More recent research indicates that some or all of the footprints may in fact be attributable to everyday activities, and not to the war parties.[3] Extensive surveys were done in 1998 and 2000 including radiocarbon dating the few samples of charcoal that could be found. A large number of habitation sites and trails were counted, indicating the area was in use for hundreds of years during the eruption cycle of 1500 to 1790.[6]

Modern forensic techniques applied in 2008 determined that many of the footprints were made by women and children, not warriors. They were probably already in the area chipping off sharp chunks of glass to use as tools, and left the footprints while escaping during a lull in the eruption. Keōua's groups, however, were at the summit, and some were killed instantly by the following blast of poison gas, not by the actual falling of the ash.[7] Although sometimes called "fossilized", the imprints are not old enough to be true fossils. The fine ash was probably made into thick mud by a rain triggered in the eruption, which then quickly solidified in the tropical sun and was preserved in the arid desert.

Recognition

The footprints were found accidentally by geologist Ruy H. Finch in the hardened ash of the Kaʻū Desert. He was trying to investigate a 1919 eruption that produced Mauna Iki (small mountain).[3] Although the National Park had been formed by then, these lands were owned by the Territory of Hawaii. In 1938 the area was proposed as a bombing practice range, resulting in protest from conservation groups.[6] On June 20, 1938 the Federal Government bought the land to add to the park, with the bombing range limited to four and a half square miles. The Army never used the land, but the Navy caused some injuries to fishermen in 1945. In June 1950 the bombing range was returned to the park after being cleared of unexploded ordnance.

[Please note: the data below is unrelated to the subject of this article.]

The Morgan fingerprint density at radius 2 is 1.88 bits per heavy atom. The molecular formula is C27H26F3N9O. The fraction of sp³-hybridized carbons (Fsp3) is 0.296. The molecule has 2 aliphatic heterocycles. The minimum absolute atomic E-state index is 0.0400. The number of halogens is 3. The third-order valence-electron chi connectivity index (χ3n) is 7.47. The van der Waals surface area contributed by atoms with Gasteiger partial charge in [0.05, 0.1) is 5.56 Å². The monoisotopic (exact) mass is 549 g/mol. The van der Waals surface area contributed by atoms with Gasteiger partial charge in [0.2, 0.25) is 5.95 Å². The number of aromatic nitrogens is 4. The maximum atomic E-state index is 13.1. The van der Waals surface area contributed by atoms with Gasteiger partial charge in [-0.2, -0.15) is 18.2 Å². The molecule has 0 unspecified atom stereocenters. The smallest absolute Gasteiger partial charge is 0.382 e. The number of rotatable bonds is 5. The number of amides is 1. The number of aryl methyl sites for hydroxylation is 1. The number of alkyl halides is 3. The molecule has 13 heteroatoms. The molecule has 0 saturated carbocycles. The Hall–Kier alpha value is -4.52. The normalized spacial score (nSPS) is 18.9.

In 1941 the Civilian Conservation Corps built a trail and shelter. It is Hawaiʻi state archaeological site number 10-61-5505,[8] and was listed in the National Register of Historic Places on August 7, 1974 as site number 74000351.[1] To access the area, park 9.1 miles (14.6 km) southwest of the park headquarters on the Hawaii Belt Road, State Highway 11. From this trailhead (coordinates ) the Footprints Trail leads about a mile southeast to the area. For a longer hike, start at the Kaʻū Desert trailhead on Crater Rim Drive at coordinates . and hike for about five miles (8 km) through the area.[9] These trails or roads might be closed during high levels of volcanic activity; check conditions in advance.[10]

References

  1. ^ a b "National Register Information System". National Register of Historic Places.  
  2. ^  
  3. ^ a b c "Keonehelelei - The Story of the Footprints Area". Hawai'i Volcanoes National Park. National Park Service. 2008-11-01. Archived from the original on 5 December 2008. Retrieved 2 November 2008. 
  4. ^  
  5. ^  
  6. ^ a b c d Jadelyn J. Moniz Nakamura (2003). "Keonehelelei – the falling sands: Hawaii Volcanoes National Park Archaeological Inventory of the Footprints National Register".  
  7. ^ ū were probably made in 1790—but not by Keoua's party"ʻ"Footprints in Ka on USGS web site, August 28, 2008, Hawaiian Volcano Observatory.
  8. ^ Hawaii County Historic Sites on official State web site. Accessed 2009-05-22. Archived 2009-05-27.
  9. ^ Map of Hawaii Volcanoes National Park on National Park Service web site
  10. ^ Closed Areas and Advisories on Hawaii Volcanoes National Park web site